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When, And Where, Will LeBron Turn The Corner?

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When, And Where, Will LeBron Turn The Corner?

When, And Where, Will LeBron Turn The Corner?

When, And Where, Will LeBron Turn The Corner?

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  • <iframe src="https://www.npr.org/player/embed/128196709/128208317" width="100%" height="290" frameborder="0" scrolling="no" title="NPR embedded audio player">
  • Transcript
LeBron James of the Cleveland Cavaliers tries to get around the defense of Boston's Glen Davis. i

Wanted: A Sidekick Until he has a team that can help him win a title, LeBron James will continue to face situations like this, in a scene from the playoffs against the Boston Celtics. Gregory Shamus/Getty Images hide caption

toggle caption Gregory Shamus/Getty Images
LeBron James of the Cleveland Cavaliers tries to get around the defense of Boston's Glen Davis.

Wanted: A Sidekick Until he has a team that can help him win a title, LeBron James will continue to face situations like this, in a scene from the playoffs against the Boston Celtics.

Gregory Shamus/Getty Images

Basketball is surely the only major team sport where the great player is faced with such a paradox, that the more he exhibits his greatness, his ego, the more he risks diminishing the rest of his team and losing.

Rarely in other sports are the lasting reputations of great players scarred if they were not on a championship team. But after seven seasons without winning with the Cleveland Cavaliers, LeBron James is even sometimes put down as some glamorous matinee idol who hasn't the grit to close the deal. Never mind that his Cavalier teammates have often only been a collection of little more than snips and snails and puppy-dog tails.

In fact, NBA history is rife with examples of heroes who could not carry their teams to victory until they were paired with a companion star. Bob Cousy could not win until Bill Russell joined him; Oscar Robertson needed Kareem Abdul-Jabbar; Julius Erving: Moses Malone; and, yes, even Michael Jordan, who is celebrated as the most passionate winner ever, could not will his way to a title until Scottie Pippen evolved into his Tonto.

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This is especially important now as LeBron James officially becomes a free agent the instant July begins. No day has been so anxiously awaited in New York and other NBA cities since 1933, when Prohibition was repealed.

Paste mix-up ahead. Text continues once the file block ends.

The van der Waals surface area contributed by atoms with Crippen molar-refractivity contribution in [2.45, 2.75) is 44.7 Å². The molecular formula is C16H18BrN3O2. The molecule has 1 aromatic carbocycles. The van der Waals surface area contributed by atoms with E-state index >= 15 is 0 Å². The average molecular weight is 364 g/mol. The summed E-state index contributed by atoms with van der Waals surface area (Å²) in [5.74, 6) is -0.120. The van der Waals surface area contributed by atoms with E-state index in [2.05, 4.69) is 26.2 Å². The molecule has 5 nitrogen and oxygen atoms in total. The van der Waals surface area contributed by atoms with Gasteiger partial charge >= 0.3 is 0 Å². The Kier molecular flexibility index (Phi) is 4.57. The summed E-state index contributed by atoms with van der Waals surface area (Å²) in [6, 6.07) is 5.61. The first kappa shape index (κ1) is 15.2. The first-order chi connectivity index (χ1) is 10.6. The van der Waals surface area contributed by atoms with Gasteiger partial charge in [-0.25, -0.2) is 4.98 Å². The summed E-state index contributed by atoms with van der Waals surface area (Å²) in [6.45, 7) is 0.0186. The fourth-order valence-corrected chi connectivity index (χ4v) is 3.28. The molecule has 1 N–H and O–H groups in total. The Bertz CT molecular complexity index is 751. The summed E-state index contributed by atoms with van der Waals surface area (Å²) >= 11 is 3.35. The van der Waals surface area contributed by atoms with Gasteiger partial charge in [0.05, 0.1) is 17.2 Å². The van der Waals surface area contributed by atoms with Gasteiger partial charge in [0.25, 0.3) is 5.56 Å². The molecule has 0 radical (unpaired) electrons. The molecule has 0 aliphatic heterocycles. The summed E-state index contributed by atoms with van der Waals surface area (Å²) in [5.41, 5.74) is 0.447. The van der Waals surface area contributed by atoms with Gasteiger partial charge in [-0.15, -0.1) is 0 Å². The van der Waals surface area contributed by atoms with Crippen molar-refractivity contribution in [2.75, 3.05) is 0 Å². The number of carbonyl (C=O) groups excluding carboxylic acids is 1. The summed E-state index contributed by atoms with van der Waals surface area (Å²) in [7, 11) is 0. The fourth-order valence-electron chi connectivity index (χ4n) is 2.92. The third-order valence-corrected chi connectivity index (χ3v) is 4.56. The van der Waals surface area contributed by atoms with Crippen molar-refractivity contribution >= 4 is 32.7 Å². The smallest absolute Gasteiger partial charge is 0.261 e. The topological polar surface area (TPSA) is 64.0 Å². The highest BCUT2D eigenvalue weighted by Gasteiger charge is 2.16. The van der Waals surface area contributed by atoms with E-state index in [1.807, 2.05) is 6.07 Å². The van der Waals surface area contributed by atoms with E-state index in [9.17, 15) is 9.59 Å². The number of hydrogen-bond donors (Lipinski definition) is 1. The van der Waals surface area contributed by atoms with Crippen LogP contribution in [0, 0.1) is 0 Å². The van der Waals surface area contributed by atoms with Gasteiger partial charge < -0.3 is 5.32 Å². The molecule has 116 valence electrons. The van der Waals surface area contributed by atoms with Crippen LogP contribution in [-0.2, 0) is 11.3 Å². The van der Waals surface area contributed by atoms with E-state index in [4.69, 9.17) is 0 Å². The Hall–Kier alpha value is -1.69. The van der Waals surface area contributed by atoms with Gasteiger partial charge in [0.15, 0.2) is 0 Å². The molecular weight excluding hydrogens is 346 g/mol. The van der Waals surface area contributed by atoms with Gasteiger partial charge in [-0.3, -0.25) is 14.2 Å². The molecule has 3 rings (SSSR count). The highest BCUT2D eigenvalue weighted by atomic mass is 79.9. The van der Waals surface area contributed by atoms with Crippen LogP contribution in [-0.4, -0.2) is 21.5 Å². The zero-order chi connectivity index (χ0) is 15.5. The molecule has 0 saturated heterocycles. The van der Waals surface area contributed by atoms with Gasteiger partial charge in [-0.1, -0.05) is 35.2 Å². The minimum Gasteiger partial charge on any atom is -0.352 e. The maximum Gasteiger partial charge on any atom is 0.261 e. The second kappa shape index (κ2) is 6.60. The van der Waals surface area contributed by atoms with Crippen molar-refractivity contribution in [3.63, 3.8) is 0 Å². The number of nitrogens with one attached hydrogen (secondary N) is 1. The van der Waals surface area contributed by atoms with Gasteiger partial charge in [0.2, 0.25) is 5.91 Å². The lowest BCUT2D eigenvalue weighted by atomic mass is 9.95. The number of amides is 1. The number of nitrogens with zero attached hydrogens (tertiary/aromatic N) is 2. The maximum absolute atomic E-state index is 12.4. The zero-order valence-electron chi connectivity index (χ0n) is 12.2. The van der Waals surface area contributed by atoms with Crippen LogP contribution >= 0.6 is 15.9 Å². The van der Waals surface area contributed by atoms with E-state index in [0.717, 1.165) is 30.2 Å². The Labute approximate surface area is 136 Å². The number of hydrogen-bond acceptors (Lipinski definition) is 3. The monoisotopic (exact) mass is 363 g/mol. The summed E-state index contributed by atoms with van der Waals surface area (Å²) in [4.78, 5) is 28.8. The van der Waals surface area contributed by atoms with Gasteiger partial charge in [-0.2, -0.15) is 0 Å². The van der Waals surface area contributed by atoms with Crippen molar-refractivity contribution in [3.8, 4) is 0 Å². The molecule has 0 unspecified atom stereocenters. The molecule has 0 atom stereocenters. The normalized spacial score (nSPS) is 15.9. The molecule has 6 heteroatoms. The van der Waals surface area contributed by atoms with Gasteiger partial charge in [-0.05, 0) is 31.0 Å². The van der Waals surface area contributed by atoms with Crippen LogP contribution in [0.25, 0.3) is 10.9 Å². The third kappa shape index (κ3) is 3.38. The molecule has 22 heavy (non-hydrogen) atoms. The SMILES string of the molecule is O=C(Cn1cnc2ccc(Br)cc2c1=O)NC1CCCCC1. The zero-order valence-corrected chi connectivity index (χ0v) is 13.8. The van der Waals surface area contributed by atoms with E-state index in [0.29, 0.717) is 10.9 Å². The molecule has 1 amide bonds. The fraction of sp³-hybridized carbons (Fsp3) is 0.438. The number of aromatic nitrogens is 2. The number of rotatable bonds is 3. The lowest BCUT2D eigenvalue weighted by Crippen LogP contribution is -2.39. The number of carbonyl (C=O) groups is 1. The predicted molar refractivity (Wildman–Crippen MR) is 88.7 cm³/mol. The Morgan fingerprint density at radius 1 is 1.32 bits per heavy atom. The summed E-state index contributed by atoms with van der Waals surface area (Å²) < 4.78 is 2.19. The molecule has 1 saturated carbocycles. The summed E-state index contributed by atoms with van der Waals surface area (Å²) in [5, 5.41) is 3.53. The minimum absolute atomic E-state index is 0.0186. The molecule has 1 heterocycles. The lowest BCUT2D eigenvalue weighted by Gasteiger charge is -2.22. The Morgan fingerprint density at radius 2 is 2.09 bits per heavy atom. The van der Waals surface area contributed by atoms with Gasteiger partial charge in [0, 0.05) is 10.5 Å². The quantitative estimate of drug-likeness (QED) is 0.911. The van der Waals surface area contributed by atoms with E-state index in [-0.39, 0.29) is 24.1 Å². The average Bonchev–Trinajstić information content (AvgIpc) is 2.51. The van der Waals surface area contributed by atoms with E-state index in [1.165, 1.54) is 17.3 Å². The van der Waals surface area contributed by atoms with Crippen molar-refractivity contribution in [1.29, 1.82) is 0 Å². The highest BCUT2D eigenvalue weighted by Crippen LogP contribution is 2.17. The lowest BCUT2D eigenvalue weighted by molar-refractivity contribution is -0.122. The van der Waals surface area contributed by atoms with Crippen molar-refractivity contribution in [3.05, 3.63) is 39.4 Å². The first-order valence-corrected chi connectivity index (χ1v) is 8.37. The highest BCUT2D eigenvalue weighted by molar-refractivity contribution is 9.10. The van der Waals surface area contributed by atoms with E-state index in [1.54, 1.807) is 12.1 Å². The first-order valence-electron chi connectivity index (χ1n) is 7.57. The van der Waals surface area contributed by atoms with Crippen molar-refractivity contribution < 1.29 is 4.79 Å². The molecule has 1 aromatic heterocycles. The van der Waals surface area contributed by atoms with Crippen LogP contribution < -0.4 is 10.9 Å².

But the Knicks, in particular, are so woebegone that the thinking is that they can't possibly attract King James without also signing another free agent royal like Chris Bosh, who is likewise being set free — he, from Toronto.

Ironically, despite the league's salary-cap provisions, there are two ways that James could legally manipulate the strictures. First, and because he makes so much endorsement income away from the court, if he really wants a star sidekick to help him win a title, James could be like those plutocrats who take a dollar a year in token remuneration for some civic job. He could selflessly accept the NBA minimum allowed, and thus free up a huge sum for a running mate.

Or, as was first suggested by Forbes, because Madison Square Garden is a publicly traded company, if James wants to play in New York City, he could buy shares in MSG, then sign with the Knicks and cash in when the stock rose on the announcement.

Crain's New York Business estimates that the franchise's value increase by as much as $150 million if James signs with the Knicks –– even more if they can add an extra star and actually start winning.

It's certainly fair to say that never has any athlete been such a valuable financial commodity. And neither has any athlete ever been in such a position to, in effect, buy his own championship. Superstars often say they'd give anything to win. Well, James could. All he has to do is sell himself short.

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